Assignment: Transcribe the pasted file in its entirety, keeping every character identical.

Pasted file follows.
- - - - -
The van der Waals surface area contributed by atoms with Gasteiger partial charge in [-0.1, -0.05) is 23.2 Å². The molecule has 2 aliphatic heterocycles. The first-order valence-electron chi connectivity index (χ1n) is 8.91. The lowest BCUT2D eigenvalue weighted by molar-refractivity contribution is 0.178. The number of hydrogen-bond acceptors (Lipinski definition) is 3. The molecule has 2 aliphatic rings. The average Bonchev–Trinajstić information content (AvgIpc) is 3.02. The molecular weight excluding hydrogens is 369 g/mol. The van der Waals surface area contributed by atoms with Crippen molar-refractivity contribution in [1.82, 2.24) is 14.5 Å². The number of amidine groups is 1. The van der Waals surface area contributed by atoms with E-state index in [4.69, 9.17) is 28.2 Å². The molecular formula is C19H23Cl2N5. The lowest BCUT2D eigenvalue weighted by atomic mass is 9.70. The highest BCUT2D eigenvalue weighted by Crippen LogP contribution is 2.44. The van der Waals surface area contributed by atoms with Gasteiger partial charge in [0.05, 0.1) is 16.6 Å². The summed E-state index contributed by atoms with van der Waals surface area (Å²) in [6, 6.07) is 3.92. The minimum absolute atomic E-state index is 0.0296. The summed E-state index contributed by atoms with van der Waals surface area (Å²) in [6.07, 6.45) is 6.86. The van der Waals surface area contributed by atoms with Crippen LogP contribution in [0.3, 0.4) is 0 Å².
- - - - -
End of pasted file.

The van der Waals surface area contributed by atoms with Gasteiger partial charge in [-0.1, -0.05) is 23.2 Å². The molecule has 2 aliphatic heterocycles. The first-order valence-electron chi connectivity index (χ1n) is 8.91. The lowest BCUT2D eigenvalue weighted by molar-refractivity contribution is 0.178. The number of hydrogen-bond acceptors (Lipinski definition) is 3. The molecule has 2 aliphatic rings. The average Bonchev–Trinajstić information content (AvgIpc) is 3.02. The molecular weight excluding hydrogens is 369 g/mol. The van der Waals surface area contributed by atoms with Crippen molar-refractivity contribution in [1.82, 2.24) is 14.5 Å². The number of amidine groups is 1. The van der Waals surface area contributed by atoms with E-state index in [4.69, 9.17) is 28.2 Å². The molecular formula is C19H23Cl2N5. The lowest BCUT2D eigenvalue weighted by atomic mass is 9.70. The highest BCUT2D eigenvalue weighted by Crippen LogP contribution is 2.44. The van der Waals surface area contributed by atoms with Gasteiger partial charge in [0.05, 0.1) is 16.6 Å². The summed E-state index contributed by atoms with van der Waals surface area (Å²) in [6, 6.07) is 3.92. The minimum absolute atomic E-state index is 0.0296. The summed E-state index contributed by atoms with van der Waals surface area (Å²) in [6.07, 6.45) is 6.86. The van der Waals surface area contributed by atoms with Crippen LogP contribution in [0.3, 0.4) is 0 Å².